Election manifesto: Will Tories today clarify their Brexit aims?
HOWEVER people voted on Brexit, today's Conservative manifesto matters. Election manifestos underpin the democratic contract between voters and government. Manifesto pledges give Government legitimacy.
Mrs May has called this snap election to get electoral approval for her EU negotiating objectives. So we need to know today what they are!
Extreme Brexiters fear back-tracking from her initial position - "No deal is better than a bad deal" - and may vote UKIP.
Moderate "leavers" - who see "No deal" as the worst possible outcome - voted "out" last June, but not at any price.
Many Tory business-people backed remain; and could flip to the Lib-Dems who yesterday promised a second referendum.
Today's Tory manifesto must specify exactly what the Government seeks from Brexit negotiations. Otherwise it negates the purpose of this election.
Labour's manifesto, published on Tuesday, glibly states that "A Labour government will put the National Interest first". without saying what Brexit terms fulfil that ambition.
Plaid Cymru's manifesto regretfully accepts the political reality that Britain will leave the EU. It warns that without safeguards, Brexit could undermine Wales' economy.
Europe is the key market for our manufacturers and farmers. If such exports were subject to tariffs, Welsh jobs would be at risk.
A hard Brexit - with no agreement for Single Market participation - would sever our links with our closest trading partners. Wales needs barrier-free access to Europe's market as a negotiating priority.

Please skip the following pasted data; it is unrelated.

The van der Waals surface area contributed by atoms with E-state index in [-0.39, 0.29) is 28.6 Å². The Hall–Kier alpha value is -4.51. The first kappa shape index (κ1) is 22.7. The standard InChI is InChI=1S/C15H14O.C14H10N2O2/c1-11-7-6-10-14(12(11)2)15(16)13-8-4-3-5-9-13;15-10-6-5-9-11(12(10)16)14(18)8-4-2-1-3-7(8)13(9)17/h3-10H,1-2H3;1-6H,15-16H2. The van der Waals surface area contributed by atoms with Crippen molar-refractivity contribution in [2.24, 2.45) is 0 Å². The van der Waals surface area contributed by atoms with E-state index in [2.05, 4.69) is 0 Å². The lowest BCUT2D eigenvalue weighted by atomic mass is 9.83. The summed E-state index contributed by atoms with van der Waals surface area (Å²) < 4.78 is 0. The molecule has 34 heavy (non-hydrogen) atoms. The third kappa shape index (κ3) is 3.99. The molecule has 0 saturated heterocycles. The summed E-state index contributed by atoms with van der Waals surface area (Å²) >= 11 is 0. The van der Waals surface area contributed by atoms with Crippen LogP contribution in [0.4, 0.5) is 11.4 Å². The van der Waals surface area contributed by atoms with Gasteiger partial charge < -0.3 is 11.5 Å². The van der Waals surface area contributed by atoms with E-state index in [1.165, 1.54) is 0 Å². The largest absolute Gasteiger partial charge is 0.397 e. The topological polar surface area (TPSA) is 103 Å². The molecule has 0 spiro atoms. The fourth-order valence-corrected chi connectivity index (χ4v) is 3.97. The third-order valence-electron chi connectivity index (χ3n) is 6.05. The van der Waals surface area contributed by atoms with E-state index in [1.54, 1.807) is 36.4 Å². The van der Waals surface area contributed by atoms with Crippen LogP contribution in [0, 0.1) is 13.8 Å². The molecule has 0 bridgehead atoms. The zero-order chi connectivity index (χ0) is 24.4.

Labour ducked that challenge at Westminster. There was a chance to build this into the Brexit Bill, on 7th February. However Welsh Labour MPs (with six honourable exceptions) followed Jeremy Corbyn's lead and abstained.
When former Labour MP Peter Hain and I tabled a Lords amendment to require the Government to retain Single Market participation, Labour front-bench peers voted with the Tories to defeat us.
So it's hypocritical for Carwyn Jones to generate his own election pledges. It's from Corbyn, not Carwyn, that Welsh Labour MPs take their orders.
Who will defend Wales if the Tory Brexit package undermines our manufacturing, farming, tourism, and university sectors? Who will insist that the annual PS680m Wales gets from EU funds, will be replaced by the Treasury? Who will demand that powers returned from Brussels aren't purloined by Westminster, but - when relevant to devolved functions - are repatriated to Wales? In short, who stands up for Wales? If the Tory manifesto pledges top priority to retaining barrier-free access to EU markets, that would be welcome.
If it also undertakes to replace every brass farthing Wales loses from EU funding, commits to a fairer financial settlement for devolved functions like Health and Education, and promises that Wales can develop its own policy on matters best decided in Wales - that would be significant.
But if Mrs May fails today to specify unambiguously her Government's Brexit intentions, then voters of all political leanings have every right to regard this election as political opportunism rather than legitimising a mandate; and vote accordingly.
Whichever way they voted last June, people should view this election as the last chance to get the best deal for Wales in the post-Brexit world.
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|Publication:||Daily Post (Conwy, Wales)|
|Date:||May 18, 2017|
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